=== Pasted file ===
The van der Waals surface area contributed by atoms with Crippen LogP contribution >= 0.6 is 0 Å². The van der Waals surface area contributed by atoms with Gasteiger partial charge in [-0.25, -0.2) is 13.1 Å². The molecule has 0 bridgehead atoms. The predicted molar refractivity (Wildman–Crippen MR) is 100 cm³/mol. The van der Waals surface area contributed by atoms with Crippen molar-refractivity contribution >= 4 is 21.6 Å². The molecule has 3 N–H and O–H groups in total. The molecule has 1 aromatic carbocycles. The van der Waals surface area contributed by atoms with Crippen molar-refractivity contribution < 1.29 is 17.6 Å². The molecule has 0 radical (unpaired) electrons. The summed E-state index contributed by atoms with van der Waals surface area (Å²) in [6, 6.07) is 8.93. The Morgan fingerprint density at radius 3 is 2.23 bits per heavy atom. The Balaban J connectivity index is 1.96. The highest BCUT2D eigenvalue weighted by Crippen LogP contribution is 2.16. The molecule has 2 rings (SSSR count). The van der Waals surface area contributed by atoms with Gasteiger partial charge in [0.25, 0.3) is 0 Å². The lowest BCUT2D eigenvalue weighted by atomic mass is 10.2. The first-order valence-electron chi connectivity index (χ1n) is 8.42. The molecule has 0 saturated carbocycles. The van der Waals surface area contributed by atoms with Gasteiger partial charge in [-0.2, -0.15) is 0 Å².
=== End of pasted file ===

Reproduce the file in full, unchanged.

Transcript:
The van der Waals surface area contributed by atoms with Crippen LogP contribution >= 0.6 is 0 Å². The van der Waals surface area contributed by atoms with Gasteiger partial charge in [-0.25, -0.2) is 13.1 Å². The molecule has 0 bridgehead atoms. The predicted molar refractivity (Wildman–Crippen MR) is 100 cm³/mol. The van der Waals surface area contributed by atoms with Crippen molar-refractivity contribution >= 4 is 21.6 Å². The molecule has 3 N–H and O–H groups in total. The molecule has 1 aromatic carbocycles. The van der Waals surface area contributed by atoms with Crippen molar-refractivity contribution < 1.29 is 17.6 Å². The molecule has 0 radical (unpaired) electrons. The summed E-state index contributed by atoms with van der Waals surface area (Å²) in [6, 6.07) is 8.93. The Morgan fingerprint density at radius 3 is 2.23 bits per heavy atom. The Balaban J connectivity index is 1.96. The highest BCUT2D eigenvalue weighted by Crippen LogP contribution is 2.16. The molecule has 2 rings (SSSR count). The van der Waals surface area contributed by atoms with Gasteiger partial charge in [0.25, 0.3) is 0 Å². The lowest BCUT2D eigenvalue weighted by atomic mass is 10.2. The first-order valence-electron chi connectivity index (χ1n) is 8.42. The molecule has 0 saturated carbocycles. The van der Waals surface area contributed by atoms with Gasteiger partial charge in [-0.2, -0.15) is 0 Å².